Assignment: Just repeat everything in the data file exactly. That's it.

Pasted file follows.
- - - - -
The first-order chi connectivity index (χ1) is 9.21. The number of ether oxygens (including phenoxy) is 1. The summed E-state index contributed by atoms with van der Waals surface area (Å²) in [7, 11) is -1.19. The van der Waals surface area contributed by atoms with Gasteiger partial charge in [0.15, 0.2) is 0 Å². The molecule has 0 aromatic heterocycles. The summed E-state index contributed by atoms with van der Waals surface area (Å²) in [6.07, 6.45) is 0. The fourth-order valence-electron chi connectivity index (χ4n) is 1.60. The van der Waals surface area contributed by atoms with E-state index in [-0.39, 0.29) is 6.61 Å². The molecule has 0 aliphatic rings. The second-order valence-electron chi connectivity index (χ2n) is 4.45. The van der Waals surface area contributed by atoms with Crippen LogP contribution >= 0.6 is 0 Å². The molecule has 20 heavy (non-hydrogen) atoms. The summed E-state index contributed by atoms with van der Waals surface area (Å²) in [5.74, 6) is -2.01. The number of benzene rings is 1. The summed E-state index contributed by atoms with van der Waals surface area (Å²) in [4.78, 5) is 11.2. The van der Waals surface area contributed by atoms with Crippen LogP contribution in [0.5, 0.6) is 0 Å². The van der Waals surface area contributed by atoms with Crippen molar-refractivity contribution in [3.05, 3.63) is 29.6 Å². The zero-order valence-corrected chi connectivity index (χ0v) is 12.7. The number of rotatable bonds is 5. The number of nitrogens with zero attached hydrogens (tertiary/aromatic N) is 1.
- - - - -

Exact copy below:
The first-order chi connectivity index (χ1) is 9.21. The number of ether oxygens (including phenoxy) is 1. The summed E-state index contributed by atoms with van der Waals surface area (Å²) in [7, 11) is -1.19. The van der Waals surface area contributed by atoms with Gasteiger partial charge in [0.15, 0.2) is 0 Å². The molecule has 0 aromatic heterocycles. The summed E-state index contributed by atoms with van der Waals surface area (Å²) in [6.07, 6.45) is 0. The fourth-order valence-electron chi connectivity index (χ4n) is 1.60. The van der Waals surface area contributed by atoms with E-state index in [-0.39, 0.29) is 6.61 Å². The molecule has 0 aliphatic rings. The second-order valence-electron chi connectivity index (χ2n) is 4.45. The van der Waals surface area contributed by atoms with Crippen LogP contribution >= 0.6 is 0 Å². The molecule has 20 heavy (non-hydrogen) atoms. The summed E-state index contributed by atoms with van der Waals surface area (Å²) in [5.74, 6) is -2.01. The number of benzene rings is 1. The summed E-state index contributed by atoms with van der Waals surface area (Å²) in [4.78, 5) is 11.2. The van der Waals surface area contributed by atoms with Crippen LogP contribution in [0.5, 0.6) is 0 Å². The van der Waals surface area contributed by atoms with Crippen molar-refractivity contribution in [3.05, 3.63) is 29.6 Å². The zero-order valence-corrected chi connectivity index (χ0v) is 12.7. The number of rotatable bonds is 5. The number of nitrogens with zero attached hydrogens (tertiary/aromatic N) is 1.